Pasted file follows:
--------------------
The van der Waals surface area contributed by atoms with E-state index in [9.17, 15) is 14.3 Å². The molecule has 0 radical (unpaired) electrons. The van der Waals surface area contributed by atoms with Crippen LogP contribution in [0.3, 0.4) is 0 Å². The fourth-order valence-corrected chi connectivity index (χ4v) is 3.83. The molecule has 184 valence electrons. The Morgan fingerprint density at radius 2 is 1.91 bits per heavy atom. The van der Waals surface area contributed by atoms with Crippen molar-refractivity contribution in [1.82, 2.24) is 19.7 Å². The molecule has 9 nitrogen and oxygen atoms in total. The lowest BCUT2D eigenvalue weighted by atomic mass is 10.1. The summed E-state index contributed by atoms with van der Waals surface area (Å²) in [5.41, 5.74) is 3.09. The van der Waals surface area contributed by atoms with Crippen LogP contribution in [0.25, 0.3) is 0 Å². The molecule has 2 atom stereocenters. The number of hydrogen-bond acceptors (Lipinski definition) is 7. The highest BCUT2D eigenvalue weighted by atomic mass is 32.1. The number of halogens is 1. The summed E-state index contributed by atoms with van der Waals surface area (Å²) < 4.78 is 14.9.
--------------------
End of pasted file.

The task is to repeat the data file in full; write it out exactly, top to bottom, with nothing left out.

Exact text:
The van der Waals surface area contributed by atoms with E-state index in [9.17, 15) is 14.3 Å². The molecule has 0 radical (unpaired) electrons. The van der Waals surface area contributed by atoms with Crippen LogP contribution in [0.3, 0.4) is 0 Å². The fourth-order valence-corrected chi connectivity index (χ4v) is 3.83. The molecule has 184 valence electrons. The Morgan fingerprint density at radius 2 is 1.91 bits per heavy atom. The van der Waals surface area contributed by atoms with Crippen molar-refractivity contribution in [1.82, 2.24) is 19.7 Å². The molecule has 9 nitrogen and oxygen atoms in total. The lowest BCUT2D eigenvalue weighted by atomic mass is 10.1. The summed E-state index contributed by atoms with van der Waals surface area (Å²) in [5.41, 5.74) is 3.09. The van der Waals surface area contributed by atoms with Crippen LogP contribution in [0.25, 0.3) is 0 Å². The molecule has 2 atom stereocenters. The number of hydrogen-bond acceptors (Lipinski definition) is 7. The highest BCUT2D eigenvalue weighted by atomic mass is 32.1. The number of halogens is 1. The summed E-state index contributed by atoms with van der Waals surface area (Å²) < 4.78 is 14.9.